JP Associates and JP Infra had some common bankers. JP Infra first defaulted in September 2015, and yet after this date bankers to JP Infra stood as mute spectators to JP associates. Image source: Reuters
By Anisha Nayar Dhawan
JP Associates has had tough times. What are the first few words you would associate with the company? Indebted? Perhaps incompetent. And now you can add “fraudulent” to the adjectives as well. (That’s a word that homebuyers of JP’s Wish Town project have been chanting for years now).
The insolvency court NCLT has ruled that JP associates fraudulently mortgaged land owned by its subsidiary JP Infra to raise loans at a time when the latter had already started to default on its own loan payments. NCLT has ordered JP Associates to return control of 759 acres of land to Jaypee Infra immediately.
JP associates countered charges of “asset stripping” raised by the resolution professional overseeing the CIRP-corporate insolvency process of JP Infra, saying such transactions were known to the public and were even mentioned in the red herring prospectus of JP Infra at time of its listing. Why no questions were raised earlier? Because now that JP Infra has entered CIRP, this land is not available to pay off its lenders nor can it be part of the un-encumbered land bank, which would help raise valuations in the prospect of bidding by resolution applications. Incidentally the highest bid by Lakshadeep Investments of Rs 7350 cr was deemed too low by the bankers.
ROLE OF BANKS
ICICI Bank opposed the plea saying the RP’s application implied that it is also party to fraudulent transactions. It contended that third party mortgages are common practise. Now that NCLT has upheld RP’s fraud charges, aren’t banks by default also complicit with this fraud? Looking at the string of CBI cases for bank fraud, even this doesn’t sound too surprising to many.
JP Associates and JP Infra had some common bankers. JP Infra first defaulted in September 2015, and yet after this date bankers to JP Infra stood as mute spectators to JP associates creating a lien on its subsidiary’s land which could have been sold to repay debts. Why? Because even when subsidiary was defaulting, parent was standard account which was either getting them more business or was being evergreened!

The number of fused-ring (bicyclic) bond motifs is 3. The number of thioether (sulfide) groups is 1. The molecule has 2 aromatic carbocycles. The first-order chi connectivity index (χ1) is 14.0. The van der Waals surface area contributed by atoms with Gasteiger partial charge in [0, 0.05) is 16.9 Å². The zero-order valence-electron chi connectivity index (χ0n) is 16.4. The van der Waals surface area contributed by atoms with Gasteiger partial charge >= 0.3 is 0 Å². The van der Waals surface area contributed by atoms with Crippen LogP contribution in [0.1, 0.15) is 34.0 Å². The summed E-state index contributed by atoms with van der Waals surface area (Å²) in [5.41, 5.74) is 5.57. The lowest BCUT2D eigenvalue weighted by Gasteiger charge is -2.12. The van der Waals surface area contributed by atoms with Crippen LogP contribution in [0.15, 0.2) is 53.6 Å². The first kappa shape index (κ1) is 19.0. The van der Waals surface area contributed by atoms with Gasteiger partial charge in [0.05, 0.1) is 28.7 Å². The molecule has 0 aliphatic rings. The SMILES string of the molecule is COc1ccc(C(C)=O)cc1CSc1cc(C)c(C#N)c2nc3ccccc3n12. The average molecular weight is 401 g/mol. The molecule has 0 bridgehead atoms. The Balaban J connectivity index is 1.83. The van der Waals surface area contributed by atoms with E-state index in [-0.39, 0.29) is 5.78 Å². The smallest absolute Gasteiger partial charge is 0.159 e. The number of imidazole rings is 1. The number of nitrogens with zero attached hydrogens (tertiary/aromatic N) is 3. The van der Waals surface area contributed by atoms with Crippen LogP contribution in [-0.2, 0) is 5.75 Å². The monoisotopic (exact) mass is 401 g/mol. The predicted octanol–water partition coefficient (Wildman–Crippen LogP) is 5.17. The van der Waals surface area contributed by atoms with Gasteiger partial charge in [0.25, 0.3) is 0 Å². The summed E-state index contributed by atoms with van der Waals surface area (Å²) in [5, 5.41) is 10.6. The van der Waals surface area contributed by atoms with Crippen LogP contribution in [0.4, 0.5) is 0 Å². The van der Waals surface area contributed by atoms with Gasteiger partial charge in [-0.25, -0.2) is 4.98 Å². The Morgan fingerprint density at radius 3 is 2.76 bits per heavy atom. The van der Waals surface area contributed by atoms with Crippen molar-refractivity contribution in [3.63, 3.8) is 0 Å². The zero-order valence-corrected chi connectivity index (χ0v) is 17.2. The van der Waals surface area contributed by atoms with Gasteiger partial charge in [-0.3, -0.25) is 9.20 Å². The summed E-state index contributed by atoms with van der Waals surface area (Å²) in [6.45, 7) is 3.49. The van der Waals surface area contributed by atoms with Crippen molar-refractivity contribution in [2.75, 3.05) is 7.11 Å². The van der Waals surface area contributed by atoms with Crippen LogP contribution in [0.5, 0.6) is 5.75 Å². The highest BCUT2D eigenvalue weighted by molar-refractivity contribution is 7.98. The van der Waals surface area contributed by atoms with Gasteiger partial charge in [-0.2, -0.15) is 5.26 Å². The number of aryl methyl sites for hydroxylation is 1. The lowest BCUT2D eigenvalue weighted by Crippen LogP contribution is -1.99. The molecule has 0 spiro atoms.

The court order says that JP Infra’s JLF-Joint Lenders Forum only objected to JP Associates mortgaging JP Infra’s land in March 2017. So there was deemed approval of bankers for undertaking these transactions even after JP Infra started defaulting.
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Was the RBI also blind to all the window dressing that was going on? Banks staring at NPAs from one company and merrily lending to a group company? For the record RBI wanted banks to take JP associates to NCLT in its second list of NPAs, but that hasn’t happened as yet. Under Its own JLF mechanism banks approved JP Associates move to transfer of some assets and liabilities, including a debt of over Rs 11,834 crore to JP Infra’s books in October 2017, after the subsidiary had started defaulting. While most banks have limits for company and group exposure, is this really working?
INTO A SOUP
Now that the land has to be returned to JP Infra, what about the collateral on the basis of which banks extended additional facilities of Rs 41,718cr to JP Associates? JP Associates has been selling off assets to repay banks, but even then, it has an outstanding debt of nearly Rs 40,000cr. Will these fraudulent transactions undermine JP Associates supposed offer to pay lenders Rs 10,000cr in a bid for JP Infra under the CIRP? Homebuyers are certainly wary, and so should banks. Not only be wary, but also more transparent in their lending decisions.
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